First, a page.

- Intricate Experiment Reveals Cause of LED Droop
SANTA BARBARA, Calif., April 24, 2013 — The future looks bright for alternative lighting now that scientists have solved the mystery that causes LEDs to “droop” in efficiency at high currents.
The phenomenon known as LED droop has intrigued researchers for years. In 2011, University of California, Santa Barbara, professor Chris van de Walle and colleagues theorized that a complex nonradiative process known as Auger recombination was behind nitride semiconductor LED droop, whereby injected electrons lose energy to heat by collisions with other electrons, rather than emitting light. (See: LED Efficiency Puzzle Reportedly Solved)
Now, a definitive measurement of this complex process has been accomplished by James Speck and Claude Weisbuch of UCSB, in collaboration with colleagues at École Polytechnique in France. The achievement, which could help optimize cost per lumen, could put the technology back into the spotlight as a viable replacement for incandescent bulbs for residential and commercial lighting.
Researchers at UCSB and École Polytechnique have confirmed that the Auger recombination theory is responsible for LED droop. This LED emits light under forward bias in an ultrahigh-vacuum chamber, allowing simultaneous electron emission energy. Courtesy of École Polytechnique.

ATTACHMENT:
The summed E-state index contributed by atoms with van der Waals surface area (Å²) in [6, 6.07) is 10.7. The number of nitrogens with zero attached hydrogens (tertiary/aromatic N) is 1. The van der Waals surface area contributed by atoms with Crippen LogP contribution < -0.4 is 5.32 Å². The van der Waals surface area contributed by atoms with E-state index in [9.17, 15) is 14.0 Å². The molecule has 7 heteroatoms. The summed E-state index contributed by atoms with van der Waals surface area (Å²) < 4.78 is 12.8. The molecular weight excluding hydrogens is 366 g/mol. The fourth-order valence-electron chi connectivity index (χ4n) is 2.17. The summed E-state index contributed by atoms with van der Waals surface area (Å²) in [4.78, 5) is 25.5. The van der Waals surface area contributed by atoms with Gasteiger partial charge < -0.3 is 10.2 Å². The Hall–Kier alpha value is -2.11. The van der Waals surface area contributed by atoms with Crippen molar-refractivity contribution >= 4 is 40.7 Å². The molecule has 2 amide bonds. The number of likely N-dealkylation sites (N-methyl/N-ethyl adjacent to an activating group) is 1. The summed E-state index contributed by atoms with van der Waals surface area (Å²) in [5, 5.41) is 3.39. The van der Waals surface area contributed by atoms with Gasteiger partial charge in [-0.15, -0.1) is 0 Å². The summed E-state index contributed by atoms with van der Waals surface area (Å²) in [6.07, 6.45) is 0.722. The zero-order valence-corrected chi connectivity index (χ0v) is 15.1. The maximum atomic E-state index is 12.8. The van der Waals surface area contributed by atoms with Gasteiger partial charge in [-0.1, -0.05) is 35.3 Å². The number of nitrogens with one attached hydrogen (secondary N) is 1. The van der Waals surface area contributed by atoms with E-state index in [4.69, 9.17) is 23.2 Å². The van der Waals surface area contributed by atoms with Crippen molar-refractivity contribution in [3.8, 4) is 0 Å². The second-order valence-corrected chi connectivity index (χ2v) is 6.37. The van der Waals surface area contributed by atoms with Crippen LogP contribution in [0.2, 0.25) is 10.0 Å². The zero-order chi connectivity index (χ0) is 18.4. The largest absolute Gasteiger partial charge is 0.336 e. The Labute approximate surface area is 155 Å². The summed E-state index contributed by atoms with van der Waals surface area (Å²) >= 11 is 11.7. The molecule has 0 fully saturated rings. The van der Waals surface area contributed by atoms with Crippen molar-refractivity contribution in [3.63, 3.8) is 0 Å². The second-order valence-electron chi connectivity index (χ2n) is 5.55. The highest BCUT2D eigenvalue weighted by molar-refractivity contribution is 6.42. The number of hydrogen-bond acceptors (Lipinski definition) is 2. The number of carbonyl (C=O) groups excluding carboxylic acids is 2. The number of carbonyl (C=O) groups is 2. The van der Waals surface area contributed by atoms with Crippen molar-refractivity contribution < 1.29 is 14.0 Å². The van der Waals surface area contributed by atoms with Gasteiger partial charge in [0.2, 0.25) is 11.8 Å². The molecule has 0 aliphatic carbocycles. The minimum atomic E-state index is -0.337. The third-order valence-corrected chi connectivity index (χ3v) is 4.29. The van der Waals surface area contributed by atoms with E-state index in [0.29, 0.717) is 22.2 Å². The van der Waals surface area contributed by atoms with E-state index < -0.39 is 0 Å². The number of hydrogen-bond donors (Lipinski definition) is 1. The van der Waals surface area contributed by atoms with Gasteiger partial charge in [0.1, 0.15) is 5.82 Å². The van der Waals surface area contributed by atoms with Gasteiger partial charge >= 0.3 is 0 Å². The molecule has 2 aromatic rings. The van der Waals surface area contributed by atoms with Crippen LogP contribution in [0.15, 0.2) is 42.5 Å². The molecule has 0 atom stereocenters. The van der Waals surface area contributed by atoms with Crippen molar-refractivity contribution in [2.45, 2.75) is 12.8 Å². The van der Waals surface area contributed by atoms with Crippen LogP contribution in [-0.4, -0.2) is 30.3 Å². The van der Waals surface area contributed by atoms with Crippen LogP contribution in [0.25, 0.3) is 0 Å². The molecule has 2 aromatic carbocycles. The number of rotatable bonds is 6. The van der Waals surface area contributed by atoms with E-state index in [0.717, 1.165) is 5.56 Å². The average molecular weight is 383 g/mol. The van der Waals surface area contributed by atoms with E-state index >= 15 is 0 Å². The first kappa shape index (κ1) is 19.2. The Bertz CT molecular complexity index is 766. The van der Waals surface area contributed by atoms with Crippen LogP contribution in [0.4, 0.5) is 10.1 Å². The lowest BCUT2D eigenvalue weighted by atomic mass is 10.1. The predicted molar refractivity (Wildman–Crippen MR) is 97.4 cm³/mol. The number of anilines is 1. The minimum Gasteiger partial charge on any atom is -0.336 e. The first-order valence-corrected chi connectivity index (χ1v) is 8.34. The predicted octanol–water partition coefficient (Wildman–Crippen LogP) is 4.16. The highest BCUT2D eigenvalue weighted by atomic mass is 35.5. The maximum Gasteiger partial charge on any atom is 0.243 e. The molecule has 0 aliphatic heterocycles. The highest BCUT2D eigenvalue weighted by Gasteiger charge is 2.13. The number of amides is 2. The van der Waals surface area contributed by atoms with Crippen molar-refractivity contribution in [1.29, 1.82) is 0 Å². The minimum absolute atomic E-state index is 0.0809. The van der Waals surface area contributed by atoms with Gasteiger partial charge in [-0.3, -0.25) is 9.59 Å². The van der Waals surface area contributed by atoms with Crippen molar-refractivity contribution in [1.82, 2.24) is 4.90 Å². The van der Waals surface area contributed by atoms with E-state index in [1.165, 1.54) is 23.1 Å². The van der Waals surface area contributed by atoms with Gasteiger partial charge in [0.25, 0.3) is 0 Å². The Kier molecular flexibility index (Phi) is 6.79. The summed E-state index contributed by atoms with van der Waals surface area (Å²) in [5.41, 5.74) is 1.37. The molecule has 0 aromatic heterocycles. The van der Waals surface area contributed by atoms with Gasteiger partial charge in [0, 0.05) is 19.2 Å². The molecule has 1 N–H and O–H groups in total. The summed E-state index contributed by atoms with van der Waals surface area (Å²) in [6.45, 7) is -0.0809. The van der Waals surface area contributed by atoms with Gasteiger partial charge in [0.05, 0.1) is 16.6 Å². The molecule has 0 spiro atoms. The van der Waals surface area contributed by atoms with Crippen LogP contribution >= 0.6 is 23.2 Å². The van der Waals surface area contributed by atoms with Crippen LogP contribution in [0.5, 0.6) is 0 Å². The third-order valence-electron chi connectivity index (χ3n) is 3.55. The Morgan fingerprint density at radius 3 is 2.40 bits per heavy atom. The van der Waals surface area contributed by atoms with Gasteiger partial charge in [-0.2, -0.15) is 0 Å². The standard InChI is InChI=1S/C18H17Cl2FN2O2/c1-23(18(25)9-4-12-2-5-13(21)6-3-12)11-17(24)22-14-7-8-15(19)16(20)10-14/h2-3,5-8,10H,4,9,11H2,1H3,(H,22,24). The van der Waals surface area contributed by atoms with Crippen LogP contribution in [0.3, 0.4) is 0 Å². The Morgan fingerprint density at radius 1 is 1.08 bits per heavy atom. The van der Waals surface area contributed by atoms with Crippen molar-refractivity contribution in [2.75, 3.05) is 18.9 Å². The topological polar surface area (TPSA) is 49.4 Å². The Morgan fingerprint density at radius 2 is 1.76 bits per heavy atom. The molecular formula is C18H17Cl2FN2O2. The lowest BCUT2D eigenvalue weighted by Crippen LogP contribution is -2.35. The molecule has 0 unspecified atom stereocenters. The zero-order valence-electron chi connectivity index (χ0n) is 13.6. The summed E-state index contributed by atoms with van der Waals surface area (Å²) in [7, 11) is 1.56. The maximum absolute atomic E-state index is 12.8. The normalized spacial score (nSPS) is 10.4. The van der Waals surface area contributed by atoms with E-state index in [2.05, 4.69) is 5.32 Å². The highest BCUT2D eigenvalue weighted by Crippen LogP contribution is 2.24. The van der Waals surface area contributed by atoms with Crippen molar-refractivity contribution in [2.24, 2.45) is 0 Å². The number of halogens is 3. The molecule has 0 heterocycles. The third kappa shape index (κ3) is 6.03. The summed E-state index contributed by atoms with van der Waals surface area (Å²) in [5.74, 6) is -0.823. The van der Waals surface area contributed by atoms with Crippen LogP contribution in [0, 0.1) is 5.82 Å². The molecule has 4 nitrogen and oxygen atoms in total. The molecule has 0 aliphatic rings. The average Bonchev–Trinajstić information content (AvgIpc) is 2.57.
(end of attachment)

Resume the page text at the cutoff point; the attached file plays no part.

The experiment used an LED with a specially prepared surface that permitted the investigators to directly measure the energy spectrum of electrons emitted from the LED. The results unambiguously showed a signature of energetic electrons produced by the Auger process.
“This was a very complex experiment — one that illustrates the benefits of teamwork through both an international collaboration and a DOE Energy Frontier Research Center,” said Weisbuch, distinguished professor of materials at UCSB’s Center for Energy Efficient Materials, an Energy Frontier Research Center sponsored by the Department of Energy, and a faculty member at École Polytechnique in Paris.
Knowledge from this study could result in new ways to design LEDs that will have significantly higher light emission efficiencies. Replacing incandescent and fluorescent lights with LEDs in the US could save electricity equal to the total output of 50 1-GW power plants, according to the Department of Energy.
“Rising to this potential has been contingent upon solving the puzzle of LED efficiency droop,” said Speck, professor of materials and the Seoul Optodevice Chair in Solid State Lighting at UCSB. “These findings will enable us to design LEDs that minimize the nonradiative recombination and produce higher light output.”
The study appeared in Physical Review Letters.
For more information, visit: www.ucsb.edu
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